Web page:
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Typesense: Open-Source Alternative to Algolia (github.com)
447 points by karterk 5 months ago | hide | past | favorite | 54 comments



Looks really cool.

I have played around with lucene a lot and it seems typesense is a very close match to the feature set. - Apart from the REST interface on top.

Was the decision to not use the mature lucene platform technical? The memory and hardware requirements of lucene are quite small, even if Elastic or Solr leave a very different impression.

Glad to see a solution positioning itself a bit leaner than Solr/Elastic though, they really are a bit heavy for many occasions.


Yes, for typo correction + instant search, Lucene definitely is not fast enough on large datasets. There are also some limitations with fuzzy searching when you also want to sort/rank documents at the same time. Lucene is also a very generic mature library for a wider set of usecases.


What do you mean not fast enough? Lucene/Elasticsearch/Solr are basically routinely used on datasets that are way beyond the scope of what this or Algolia is used on (i.e. petabyte scale). I've worked with teams indexing billions of documents. At that scale measuring ranking quality is a much bigger concern than raw performance, which is just a matter of throwing more hardware at it (i.e. it's more of a cost concern than a performance concern). When it comes to ranking quality, a one size fits all, non sharded solution like this is definitely not going to stand up to much scrutiny. Either it fits, or more likely it doesn't and you need the knobs to tune it (which Lucene provides you plenty of).

Most of the tricks that Algolia and (presumably) this product do to be fast have more to do with how they manage memory than with their implementation language. Basically, Algolia is a non sharded search index that is loaded into memory in its entirety. They don't have to worry about disk seeks, file cache misses, etc. Not a problem when your entire index fits in memory. Of course that puts an upper limit on what they can index and limits the uses to smallish datasets that in no way pose any challenge whatsoever to Lucene (especially when your index easily fits in memory).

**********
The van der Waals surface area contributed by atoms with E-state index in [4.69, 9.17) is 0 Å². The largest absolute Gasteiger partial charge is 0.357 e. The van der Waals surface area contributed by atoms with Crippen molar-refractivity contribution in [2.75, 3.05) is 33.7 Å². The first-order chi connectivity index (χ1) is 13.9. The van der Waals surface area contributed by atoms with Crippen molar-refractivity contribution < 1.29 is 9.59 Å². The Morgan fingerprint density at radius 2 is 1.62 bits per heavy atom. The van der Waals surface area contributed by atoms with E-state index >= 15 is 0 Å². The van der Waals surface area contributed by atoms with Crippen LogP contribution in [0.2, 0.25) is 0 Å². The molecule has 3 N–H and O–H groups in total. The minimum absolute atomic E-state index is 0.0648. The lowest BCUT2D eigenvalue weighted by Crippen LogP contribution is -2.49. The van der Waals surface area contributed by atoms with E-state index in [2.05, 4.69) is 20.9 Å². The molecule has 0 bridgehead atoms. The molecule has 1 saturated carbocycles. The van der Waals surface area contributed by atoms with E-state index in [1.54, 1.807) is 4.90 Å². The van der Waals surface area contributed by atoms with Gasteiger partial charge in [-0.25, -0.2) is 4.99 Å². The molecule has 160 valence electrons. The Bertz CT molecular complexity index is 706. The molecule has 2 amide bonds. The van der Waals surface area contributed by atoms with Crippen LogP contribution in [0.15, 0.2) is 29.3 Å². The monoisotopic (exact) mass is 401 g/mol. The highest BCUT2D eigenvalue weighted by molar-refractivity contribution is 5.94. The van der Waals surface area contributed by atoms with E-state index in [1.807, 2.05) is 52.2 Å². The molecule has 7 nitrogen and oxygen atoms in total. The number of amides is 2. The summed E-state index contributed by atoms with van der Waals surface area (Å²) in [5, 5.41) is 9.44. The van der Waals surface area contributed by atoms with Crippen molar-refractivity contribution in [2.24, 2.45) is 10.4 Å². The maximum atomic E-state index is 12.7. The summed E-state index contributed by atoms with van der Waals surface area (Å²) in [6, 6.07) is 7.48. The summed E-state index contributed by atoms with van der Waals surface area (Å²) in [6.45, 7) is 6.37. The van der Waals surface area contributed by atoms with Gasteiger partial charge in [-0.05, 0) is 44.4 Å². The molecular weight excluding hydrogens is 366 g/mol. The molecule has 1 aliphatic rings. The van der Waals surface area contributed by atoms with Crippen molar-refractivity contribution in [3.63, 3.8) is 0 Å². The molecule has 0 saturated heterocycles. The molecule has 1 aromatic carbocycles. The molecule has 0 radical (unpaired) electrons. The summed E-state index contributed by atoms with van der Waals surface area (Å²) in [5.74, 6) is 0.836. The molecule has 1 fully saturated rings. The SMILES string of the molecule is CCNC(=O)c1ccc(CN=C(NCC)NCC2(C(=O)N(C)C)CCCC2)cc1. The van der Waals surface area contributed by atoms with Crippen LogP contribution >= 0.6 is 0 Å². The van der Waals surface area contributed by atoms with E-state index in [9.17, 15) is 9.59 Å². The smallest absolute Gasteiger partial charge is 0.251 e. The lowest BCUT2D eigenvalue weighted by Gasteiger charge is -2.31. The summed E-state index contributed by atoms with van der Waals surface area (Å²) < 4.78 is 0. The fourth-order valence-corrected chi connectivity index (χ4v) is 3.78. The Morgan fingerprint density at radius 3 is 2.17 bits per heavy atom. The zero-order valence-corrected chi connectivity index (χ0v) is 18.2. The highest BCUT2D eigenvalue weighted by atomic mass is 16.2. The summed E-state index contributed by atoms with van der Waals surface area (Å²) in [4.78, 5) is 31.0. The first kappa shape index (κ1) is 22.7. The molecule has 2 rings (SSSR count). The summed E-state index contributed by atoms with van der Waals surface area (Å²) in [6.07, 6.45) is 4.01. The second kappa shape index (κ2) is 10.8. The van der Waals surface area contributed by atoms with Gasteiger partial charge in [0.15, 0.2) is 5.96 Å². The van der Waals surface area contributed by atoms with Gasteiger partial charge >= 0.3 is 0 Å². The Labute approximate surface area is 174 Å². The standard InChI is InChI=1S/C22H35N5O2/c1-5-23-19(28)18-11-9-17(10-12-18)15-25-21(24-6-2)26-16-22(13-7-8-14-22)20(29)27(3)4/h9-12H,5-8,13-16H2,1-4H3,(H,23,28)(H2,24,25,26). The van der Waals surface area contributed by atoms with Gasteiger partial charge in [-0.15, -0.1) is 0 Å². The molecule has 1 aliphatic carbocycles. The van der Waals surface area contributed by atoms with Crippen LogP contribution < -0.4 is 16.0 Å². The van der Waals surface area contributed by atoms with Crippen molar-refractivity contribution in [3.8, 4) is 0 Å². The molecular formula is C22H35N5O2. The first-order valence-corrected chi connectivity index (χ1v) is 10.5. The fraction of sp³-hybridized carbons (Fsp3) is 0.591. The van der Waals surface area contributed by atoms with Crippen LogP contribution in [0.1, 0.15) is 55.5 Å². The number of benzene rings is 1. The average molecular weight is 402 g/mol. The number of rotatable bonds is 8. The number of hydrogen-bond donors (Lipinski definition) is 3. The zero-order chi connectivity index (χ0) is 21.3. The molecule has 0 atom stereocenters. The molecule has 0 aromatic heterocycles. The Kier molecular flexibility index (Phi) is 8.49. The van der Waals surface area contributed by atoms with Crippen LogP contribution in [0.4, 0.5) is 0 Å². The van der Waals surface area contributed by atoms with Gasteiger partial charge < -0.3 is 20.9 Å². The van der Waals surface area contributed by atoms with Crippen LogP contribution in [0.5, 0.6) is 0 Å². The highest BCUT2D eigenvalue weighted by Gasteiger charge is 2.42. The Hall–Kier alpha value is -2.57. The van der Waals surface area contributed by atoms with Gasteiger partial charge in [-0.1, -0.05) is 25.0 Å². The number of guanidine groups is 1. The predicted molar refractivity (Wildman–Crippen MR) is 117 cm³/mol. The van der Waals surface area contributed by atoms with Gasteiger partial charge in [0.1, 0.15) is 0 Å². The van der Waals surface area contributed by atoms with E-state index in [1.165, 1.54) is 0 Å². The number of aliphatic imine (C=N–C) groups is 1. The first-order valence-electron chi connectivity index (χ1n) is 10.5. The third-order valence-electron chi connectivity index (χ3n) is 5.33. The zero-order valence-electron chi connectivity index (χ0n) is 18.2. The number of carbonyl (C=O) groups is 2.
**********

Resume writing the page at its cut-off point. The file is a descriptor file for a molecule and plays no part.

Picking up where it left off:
I'm not saying it's a bad approach. I think it's a great approach for smallish data sets with very loose ranking requirements where a one size fits all solution does the job and is good enough. For many companies search is not really core to their experience and it just needs to be idiot proof and low hassle to set up for their non expert tech teams and product managers.


I agree with everything you've said. I was a bit sloppy in not mentioning the trade-offs. My "fast enough" remark was certainly not for handling large datasets. The parent comment had asked why Lucene was not used for Typesense and my response was specifically to that point. Typesense targets a different set of use cases involving small-medium datasets where an interactive search experience is importnat.


Lucene is nice because it has a pretty well-defined plugin architecture where you can write a plugin which gets a parse tree, mutate the tree (to add fuzziness to the matching, for example), and then pass the tree to the next stage. It's a nicely composable way to extend functionality.


Pretty cool, how does it compare to the Rust pendant https://crates.meilisearch.com/


Apart from being written in Rust, MeiliSearch (https://github.com/meilisearch/meilisearch) differs mostly on the use of a bucket sort to rank the documents retrieved within the index.

Both MeiliSearch and Typesense use a reverse index with a Levenshtein automaton to handle typos, but when it comes to sorting document:

- Typesense use a default_sorting_field on each document, it means that before indexing your documents you need to compute a relevancy score for typesense to be able to sort them based on your needs (https://typesense.org/docs/0.11.1/guide/#ranking-relevance)

- On the other hand MeiliSearch, uses a bucket sort which means that there is a default relevancy algorithm based on the proximity of words in the documents, the fields in which the words are found and the number of typos (https://docs.meilisearch.com/guides/advanced_guides/ranking....). And you can still add you own custom rules if you want to alter the default search behavior.


> Typesense use a default_sorting_field on each document, it means that before indexing your documents you need to compute a relevancy score for typesense to be able to sort them based on your needs

This is not entirely true. You can just use a field with a constant value (say 100) as the default sorting field and Typesense will just use the text based relevancy. Please update your comment.

The reason why Typesense does insist on one, though is that it's always a good idea to have a field that indicates popularity of a record (or a proxy to it). It makes search so much better.


How would you say Typesense and MeiliSearch compare with Tantivy + Toshi?

(those two are a bit like Lucene + ElasticSearch — but written in Rust)


Lucene was written for public search engine like Google, or DuckDuckGo (which is actually based on Lucene and Solr).